Finally, the position of Generalissimus was made permanent and now represented the highest position in Rome's military. Though requiring imperial permission to declare war, he usually had complete control over battle plans, unless the emperor stepped in, and through the 4 Nuntius Bellicus he shared with the Mensarius, had control over the spending of money for military means. The Praeministrum Bellicum (Minister of War) in Rome was the position that connected the Generalissimus to the emperor, as the Generalissimus was usually stationed in Carthage. This system kept the two positions not only intimately linked to each other but, more importantly, to the emperor. The change saved an estimated 1% of the government's budget the year after it was implemented as well as helped the GDP grow by an additional 3% in the following decade.
On a smaller scale, a relatively unknown Roman merchant, who had purchased the printing press technology from Acutula's relatives on his death, founded the first printing house in 776 CE. Offering to print copies of official forms for the provincial government of Thracia, he managed to pay off the single machine he had within about 6 years. By 783 he had two more machines built, expanding it again to a total of 9 in 786. The following year he printed 100 copies of the Bible, completing it in about the time it took scribes to write out 3 of them. From then on, the merchant had three of his machines printing out only Bibles whilst the other 7 continued making documents for the government.
His business continued expanding until by 800 CE he owned 9 printing houses; in Rome, Constantinopolis, Jerusalem, Parisium and Londinium; 170 printing presses, and was printing approximately 30,000 copies of the Bible per year. Aside from the Holy Book, over 500 different publications were printed at his houses, including medical texts, military guides, records, fillable forms and several dramas. The merchant had become the sixth richest man in the Empire, an incredible rise in wealth for someone to have made in their own lifetime.
An interesting side effect of the merchant's success was that in 793 he used his already considerable wealth to demand to the government that he have exclusive rights to "his" machine, despite the fact that the original holder of the patent was Archaedavincus. His demand brought up an interesting situation in the Senate and after only a year, a law was passed that allowed for intellectual rights to be sold to someone who was not the original owner, thereby creating something of a business in the sale of intellectual rights. The law however stated the 20 years after the idea was sold, the patent became invalid and the invention was open to whomsoever could figure out how the technology worked.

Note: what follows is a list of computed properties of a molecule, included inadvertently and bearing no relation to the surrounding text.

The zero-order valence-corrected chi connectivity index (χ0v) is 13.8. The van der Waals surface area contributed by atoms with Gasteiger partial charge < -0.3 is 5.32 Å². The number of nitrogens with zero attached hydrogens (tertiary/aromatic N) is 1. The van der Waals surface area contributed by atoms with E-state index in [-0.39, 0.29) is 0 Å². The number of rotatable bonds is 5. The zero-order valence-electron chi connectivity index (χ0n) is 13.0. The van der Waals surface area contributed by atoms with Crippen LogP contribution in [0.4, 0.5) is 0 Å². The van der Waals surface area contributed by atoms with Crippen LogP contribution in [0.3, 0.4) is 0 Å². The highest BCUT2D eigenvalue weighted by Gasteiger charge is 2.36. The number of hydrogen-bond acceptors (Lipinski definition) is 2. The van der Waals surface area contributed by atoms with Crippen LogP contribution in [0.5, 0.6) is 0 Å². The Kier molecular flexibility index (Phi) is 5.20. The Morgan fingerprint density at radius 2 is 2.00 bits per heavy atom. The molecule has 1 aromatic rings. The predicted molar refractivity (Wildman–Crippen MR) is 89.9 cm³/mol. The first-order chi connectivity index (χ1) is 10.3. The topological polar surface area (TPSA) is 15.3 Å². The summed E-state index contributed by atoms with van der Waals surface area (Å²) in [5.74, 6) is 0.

The military history of the emperor Valens is marked by the first use of a Testudo, the man-powered tank designed and built by Archaedavincus. Though the first one had been built in 758, it was still undergoing testing and was only implemented in a battle situation in 764. It was decided that the test enemy was the Arabian city of Susa, the only mixed Arab city, one that was equally government by the Shi'ites and the Sunnis to settle their border dispute over the strategic city. Aside from it not technically belonging to either one, giving the emperor some wiggle room in an international argument, the city was the most highly fortified in the Arab World and so was the perfect target to try out the Testudo's weapons.
In this endeavor, Acutula displayed his characteristic confidence, some would say overconfidence, more than ever, ordering that only 600 legionaries and 400 archers accompany his machine in the siege. It was like this that the Battle of Susa began, with the 1000 Romans and the Testudo versus a defending Arab force of 8,000 men. To start the battle off, the 5,000 Arab foot soldiers came out from the safety of the wall and attack the meager Roman force on the field. Every last one of them was slaughtered as the other defenders refused to open the wall as the Romans drew nearer. All told, the Testudo alone killed more than 900 enemy soldiers, something which is in itself an incredible display of its power. With a days rest and the Testudo reloaded, the Romans were ready for the attack on the city itself.